Can you think of anyone more suited to this challenge?

Her blog has several cookie recipes you could choose from, but these two are my favorites for the fall season: Maple and spicy fall cookies, Spicy Pumpkin Cookies


Once we had baked the cookies, we spent a couple of hours decorating them. Althoug I felt a little clumsy because it was my absolute first time, even though I really enjoyed the drawing part… I was oblivious to the existence of edible ink food coloring markers (!!!!) until last Sunday.

And you could do the same with your kids too. Remember that having a good time is one of the basic ingredients for learning!


--> Quiero leer este post en español






 

1.11.14

YES magazine - An entertaining way to prepare Cambridge exams (B2, C1, C2)

This year I have started CAE preparation (Certificate of Advanced English, level C1) for my 14 year-old genius of a student.

At the beginning of September I was snooping around the bookshop to see if I could find some material which would be appropriate or him, because, even though he's brilliant, he is still only 14, and let's face it, the books on offer for CAE preparation are not exactly what I would call entertaining. 

Of course, I was quickly starting to realise there weren't any decent options to choose from, at least not among course books, when, all of a sudden, it appeared!
Right next to the cash register, with a headline screaming SPORTS… I knew it was the one! So I bought it, right after taking a quick peek inside.

"YES" is halfway between a magazine and an English supplement for people with a good level of English.

According to the people at Cambridge the most effective way to prepare for the reading test is, (what a surprise!) to read a wide range of texts. This should include magazines, articles from newspapers, and online materials on a wide range of topics. So what could be better than reading and answering questions about an article or two, especially since people generally don't like reading so much?

Inside each issue of "YES" you'll find section about current affairs, sports news, language news, science, technology and politics, as well as a dossier about the main topic and an entire section specifically designed to introduce grammar and new vocabulary.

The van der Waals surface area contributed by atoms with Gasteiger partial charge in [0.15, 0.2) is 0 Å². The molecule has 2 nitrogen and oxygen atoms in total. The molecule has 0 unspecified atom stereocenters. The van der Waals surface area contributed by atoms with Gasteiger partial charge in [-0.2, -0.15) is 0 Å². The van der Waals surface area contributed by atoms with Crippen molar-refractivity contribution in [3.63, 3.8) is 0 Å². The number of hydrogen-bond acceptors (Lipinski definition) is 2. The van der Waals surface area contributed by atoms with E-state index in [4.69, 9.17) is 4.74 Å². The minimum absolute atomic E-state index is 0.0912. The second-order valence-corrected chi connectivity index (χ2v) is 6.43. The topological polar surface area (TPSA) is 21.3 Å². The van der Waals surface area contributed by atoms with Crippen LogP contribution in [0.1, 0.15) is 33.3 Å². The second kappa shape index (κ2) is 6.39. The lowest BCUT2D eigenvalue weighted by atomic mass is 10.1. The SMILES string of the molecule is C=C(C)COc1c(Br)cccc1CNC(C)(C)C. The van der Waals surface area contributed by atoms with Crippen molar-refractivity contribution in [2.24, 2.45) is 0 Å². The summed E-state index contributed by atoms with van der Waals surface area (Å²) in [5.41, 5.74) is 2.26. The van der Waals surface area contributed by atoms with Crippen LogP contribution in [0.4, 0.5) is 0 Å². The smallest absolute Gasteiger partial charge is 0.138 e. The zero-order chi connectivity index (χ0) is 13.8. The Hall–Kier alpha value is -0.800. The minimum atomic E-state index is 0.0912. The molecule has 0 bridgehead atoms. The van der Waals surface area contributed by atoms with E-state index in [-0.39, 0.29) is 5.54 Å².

Once you buy "YES", you have the option of downloading a folder full of audio files whose transcriptions are included in the magazine. In my opinion, they really help with preparation for the listening part of the CAE exam thanks to the variety of English accents you'll hear. As we all know, even though English is just one language, there are quite a few differences in the way people pronounce it. But not only that; there are also differences in the spelling and in the vocabulary, depending on which country the speakers come from: a variety that a candidate will definitely have to deal with during the exam.

In addition, throughout  the whole magazine, there are footnotes which explain difficult vocabulary, giving definitions in English or using pictures and, in the section at the back,  you'll find 20 pages of exercises and games to test and consolidate what you've been studying.

So, if you are looking for something a bit different to your typical course book, don't miss "YES"! Here you can find all the information you could possibly need.


---> Quiero leer este post en español

19.10.14

A Fun Way to Teach Left and Right to Children



Hi there! Long time no see! Autumn has arrived in Madrid, the children are back in school and I've been busy, busy and beyond busy, planning new classes and much more.

A month has passed since my last post, written right after getting back, with my batteries fully charged, from the middle of nowhere in Norway (though it already seems an eternity ago), and it's definitely time to get back to blogging.

Today's topic is something I've had on my mind for a long time.
I've been living in Spain for 9 years and I've always been surprised by the fact that when you ask people for directions, most of them usually end up pointing left, when they mean right and vice-versa.

I also remember how difficult it was for me too, as a child, to distinguish left from right, especially during PE classes. I've been wearing a watch on my left wrist since then mainly to avoid confusion and I must admit that this trick still helps a lot.

So, before starting any lesson about left and right, I provide my students with one of those animal-shaped rubber bands you see everywhere to wear on their left wrists.
Then, I ask them to raise their left and right hands several times, pointing out that the left side of their bodies is the one with the bracelet. After that, I teach them this song, and we try to sing and dance while following the instructions. It might seem a bit of a mess, especially the first few times you rehearse it, but it's reeeeaally funny.

Another game you can definitely use to teach children not only left and right, but also some colors and parts of the body, (especially for younger kids) is Twister. The version you can buy in the shops is designed  for a maximum of 4 kids, so I made myself a bigger one, using a white cotton sheet, some fabric paint and a simple circle stencil. The spinner is quite easy to make too; you'll only need a paper clip and a paper fastener.

This DIY option is better if you have more than 4 children in your class, if you want to use a different palette of colors or even different shapes (instead of circles), and it's also handy if your children are not so short, since you can choose what size to cut the sheet and how many lines to paint on. Not to mention the fact that it's significantly cheaper than buying the original version and that painting is a relaxing activity you can enjoy!


--->Quiero leer este post en Castellano